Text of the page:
We can judge with righteous judgment—we can judge rightly—by submitting to God in faith and seeking to understand His Word. This is one possible application of Jesus’ words in John 7:24: “Do not judge by the outward appearance, but judge with righteous judgment” (NASB). While this statement is pithy and quotable, it is not simply an isolated proverb. It is a line of dialogue from a historical narrative. Jesus said these words to a specific group of people at a specific time, so the context of John 7:24 deserves be explored before a modern application is made.
In John 7, Jesus goes to Jerusalem for the Feast of Tabernacles. In John 7:14, Jesus begins to teach in the temple. A curious crowd gathers, mixed in their appraisal of Jesus and His seemingly audacious claims. Jesus explains that those who are “willing to do [God’s] will” are going to understand the source and authority of Jesus’ teaching, because His teaching is from God (John 7:16–18). It becomes clear that the reason the crowd does not understand Him is that they do not know God (John 8:42–43). They have the Mosaic Law yet are themselves lawbreakers (John 7:19). This is demonstrated by their desire to kill Jesus. If they truly understood the Scriptures that Moses penned, they would believe in Jesus, because those same Scriptures point to Christ (John 5:46).
The crowd does not respond favorably to Jesus’ statement that their accuser was Moses (John 5:45). Apparently, some still believed Jesus was a lawbreaker based on His healing on the Sabbath in John 5:1–15. Jesus, once again, corrects their misunderstanding of the Sabbath. He explains the relative priority of the Sabbath, using an example from their own tradition (John 7:22–23). As Lord of the Sabbath, Jesus has the right to correct their legalistic misunderstanding and reset the priority on human beings rather than on rule-keeping (Matthew 12:3–8). The Mosaic Law was not meant to be used as a legalistic and slavish instrument for self-righteousness, but to promote God’s righteousness in every area of life and draw His people closer to Him.
Following up on His scathing assessment of their hypocrisy regarding the Sabbath law, Jesus commands the crowds to “judge with righteous judgment” not by outward appearance (John 7:24, NKJV). They were not judging based on God’s righteousness but on their own worldly assessment. Their judgments were based on the way things appear on the outside, and that judgment is incorrect. To judge rightly, Jesus’ audience needed to know God and place their faith in Him (John 7:17). If they did, they would know who Jesus is, and their evaluation of the situation would be completely different. Their rejection of Jesus, as mentioned later in chapter 8, demonstrates that they do not really know God. D. A. Carson writes regarding Jesus’ exhortation in John 7:24, “This appeal has many formal Old Testament parallels. . . . Jesus’ appeal is more personal, eschatological and redemptive. They have misconstrued his character by a fundamentally flawed set of deductions from Old Testament law, an approach that turns out to be superficial, far too committed to ‘mere appearances’. If their approach to God’s will were one of faith . . . they would soon discern that Jesus is not a Sabbath-breaker, but the one who fulfills both Sabbath and circumcision” (The Gospel According to John, William B. Eerdman’s Publishing Co., 1991, p. 316).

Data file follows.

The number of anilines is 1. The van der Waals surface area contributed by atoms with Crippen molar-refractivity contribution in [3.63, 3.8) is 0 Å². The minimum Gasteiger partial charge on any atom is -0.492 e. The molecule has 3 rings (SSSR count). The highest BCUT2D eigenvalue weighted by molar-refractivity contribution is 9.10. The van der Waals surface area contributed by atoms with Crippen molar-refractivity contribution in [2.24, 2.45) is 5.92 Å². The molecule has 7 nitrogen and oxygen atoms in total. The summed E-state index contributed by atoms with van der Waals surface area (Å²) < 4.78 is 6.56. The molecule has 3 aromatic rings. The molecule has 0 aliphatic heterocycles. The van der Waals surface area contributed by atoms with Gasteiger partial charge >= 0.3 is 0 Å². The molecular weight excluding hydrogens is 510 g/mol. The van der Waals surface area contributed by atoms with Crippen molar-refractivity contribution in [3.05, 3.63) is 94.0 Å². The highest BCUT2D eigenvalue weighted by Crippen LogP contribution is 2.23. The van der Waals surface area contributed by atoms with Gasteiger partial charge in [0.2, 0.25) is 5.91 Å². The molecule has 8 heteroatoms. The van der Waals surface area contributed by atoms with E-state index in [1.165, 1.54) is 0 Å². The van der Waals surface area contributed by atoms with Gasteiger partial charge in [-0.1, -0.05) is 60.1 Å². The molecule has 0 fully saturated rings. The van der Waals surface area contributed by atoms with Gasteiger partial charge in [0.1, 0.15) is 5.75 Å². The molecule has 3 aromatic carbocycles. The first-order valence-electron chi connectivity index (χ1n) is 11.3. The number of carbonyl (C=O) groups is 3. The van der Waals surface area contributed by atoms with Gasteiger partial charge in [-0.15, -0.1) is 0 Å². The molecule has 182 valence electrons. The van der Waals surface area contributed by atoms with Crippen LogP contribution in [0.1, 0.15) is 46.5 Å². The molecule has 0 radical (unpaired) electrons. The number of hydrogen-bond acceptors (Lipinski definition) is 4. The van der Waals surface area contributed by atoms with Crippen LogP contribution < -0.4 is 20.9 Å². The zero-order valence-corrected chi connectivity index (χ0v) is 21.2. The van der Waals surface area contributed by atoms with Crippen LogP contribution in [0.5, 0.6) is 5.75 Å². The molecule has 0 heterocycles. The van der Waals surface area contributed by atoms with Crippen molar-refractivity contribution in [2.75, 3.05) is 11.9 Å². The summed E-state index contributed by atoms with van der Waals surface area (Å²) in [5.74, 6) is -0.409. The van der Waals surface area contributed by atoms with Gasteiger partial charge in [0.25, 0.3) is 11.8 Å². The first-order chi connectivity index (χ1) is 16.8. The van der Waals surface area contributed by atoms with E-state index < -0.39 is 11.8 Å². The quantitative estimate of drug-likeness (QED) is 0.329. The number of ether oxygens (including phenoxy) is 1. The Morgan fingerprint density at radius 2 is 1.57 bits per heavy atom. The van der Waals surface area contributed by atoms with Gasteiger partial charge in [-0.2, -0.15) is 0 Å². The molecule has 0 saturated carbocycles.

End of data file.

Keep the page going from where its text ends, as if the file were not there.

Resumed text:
How do we apply the exhortation to “judge with righteous judgment” in modern times? At the very least, Jesus’ words should humble us, as we recognize that we are capable of distorting and misapplying God’s commands due to our own pride and self-righteousness. We are supposed to be discerning, but our judgments should be based on God’s revealed truth and our relationship to Him. When we judge a situation, do we allow our own pride to dictate our understanding, or do we in humility present our judgments to God and seek His direction? Faith in God is required to truly know Him and understand His ways (Hebrews 11:6).
Jesus’ command to judge with righteous judgment also invites us to reflect on our own legalism and treatment of others. Do we ever dismiss others based on our own standards? When we quote God in order to evaluate someone else’s life or behavior, do we ever miss the true intention of what God has told us? We should evaluate our man-made traditions and values. If we had been present, would we have been part of the crowd that condemned Jesus for failing to follow their own self-invented rules?
When we fail to demonstrate love and mercy, but instead condemn others for failing to follow standards we have invented, we are missing the entire point of God’s instructions (Matthew 9:13). Carson ends his assessment of John 7:24 with a timely application: “In an age when Matthew 7:1 (‘Do not judge, or you too will be judged’) has displaced John 3:16 as the only verse in the Bible the man in the street is likely to know, it is perhaps worth adding that Matthew 7:1 forbids judgmentalism, not moral discernment. By contrast, John 7:24 demands moral and theological discernment in the context of obedient faith (7:17), while excoriating self-righteous legalism and offering no sanction for censorious heresy-hunting” (ibid., p. 317).